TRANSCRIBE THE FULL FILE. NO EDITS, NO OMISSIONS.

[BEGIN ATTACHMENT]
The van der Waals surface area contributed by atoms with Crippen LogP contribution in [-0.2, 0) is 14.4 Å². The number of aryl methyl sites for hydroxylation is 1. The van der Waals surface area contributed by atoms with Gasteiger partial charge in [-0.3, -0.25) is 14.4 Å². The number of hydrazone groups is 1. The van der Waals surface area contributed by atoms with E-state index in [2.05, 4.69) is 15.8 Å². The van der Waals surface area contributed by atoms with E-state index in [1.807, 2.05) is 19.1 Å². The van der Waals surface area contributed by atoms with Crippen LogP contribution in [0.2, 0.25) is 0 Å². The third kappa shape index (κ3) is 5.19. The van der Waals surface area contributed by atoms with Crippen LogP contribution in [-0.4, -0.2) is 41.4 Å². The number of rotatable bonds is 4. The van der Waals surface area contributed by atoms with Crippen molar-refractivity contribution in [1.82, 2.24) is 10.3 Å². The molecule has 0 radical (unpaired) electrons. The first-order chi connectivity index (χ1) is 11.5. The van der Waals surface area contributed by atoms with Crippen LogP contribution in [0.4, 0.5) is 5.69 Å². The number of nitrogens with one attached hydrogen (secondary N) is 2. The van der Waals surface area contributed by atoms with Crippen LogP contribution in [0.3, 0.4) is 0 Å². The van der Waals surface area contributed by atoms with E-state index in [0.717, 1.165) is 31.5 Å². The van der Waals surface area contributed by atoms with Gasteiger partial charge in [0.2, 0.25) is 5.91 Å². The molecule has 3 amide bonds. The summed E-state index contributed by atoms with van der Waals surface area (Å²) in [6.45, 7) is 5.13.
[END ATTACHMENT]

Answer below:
The van der Waals surface area contributed by atoms with Crippen LogP contribution in [-0.2, 0) is 14.4 Å². The number of aryl methyl sites for hydroxylation is 1. The van der Waals surface area contributed by atoms with Gasteiger partial charge in [-0.3, -0.25) is 14.4 Å². The number of hydrazone groups is 1. The van der Waals surface area contributed by atoms with E-state index in [2.05, 4.69) is 15.8 Å². The van der Waals surface area contributed by atoms with E-state index in [1.807, 2.05) is 19.1 Å². The van der Waals surface area contributed by atoms with Crippen LogP contribution in [0.2, 0.25) is 0 Å². The third kappa shape index (κ3) is 5.19. The van der Waals surface area contributed by atoms with Crippen LogP contribution in [-0.4, -0.2) is 41.4 Å². The number of rotatable bonds is 4. The van der Waals surface area contributed by atoms with Crippen molar-refractivity contribution in [1.82, 2.24) is 10.3 Å². The molecule has 0 radical (unpaired) electrons. The first-order chi connectivity index (χ1) is 11.5. The van der Waals surface area contributed by atoms with Crippen LogP contribution in [0.4, 0.5) is 5.69 Å². The number of nitrogens with one attached hydrogen (secondary N) is 2. The van der Waals surface area contributed by atoms with Crippen LogP contribution in [0.3, 0.4) is 0 Å². The van der Waals surface area contributed by atoms with E-state index in [0.717, 1.165) is 31.5 Å². The van der Waals surface area contributed by atoms with Gasteiger partial charge in [0.2, 0.25) is 5.91 Å². The molecule has 3 amide bonds. The summed E-state index contributed by atoms with van der Waals surface area (Å²) in [6.45, 7) is 5.13.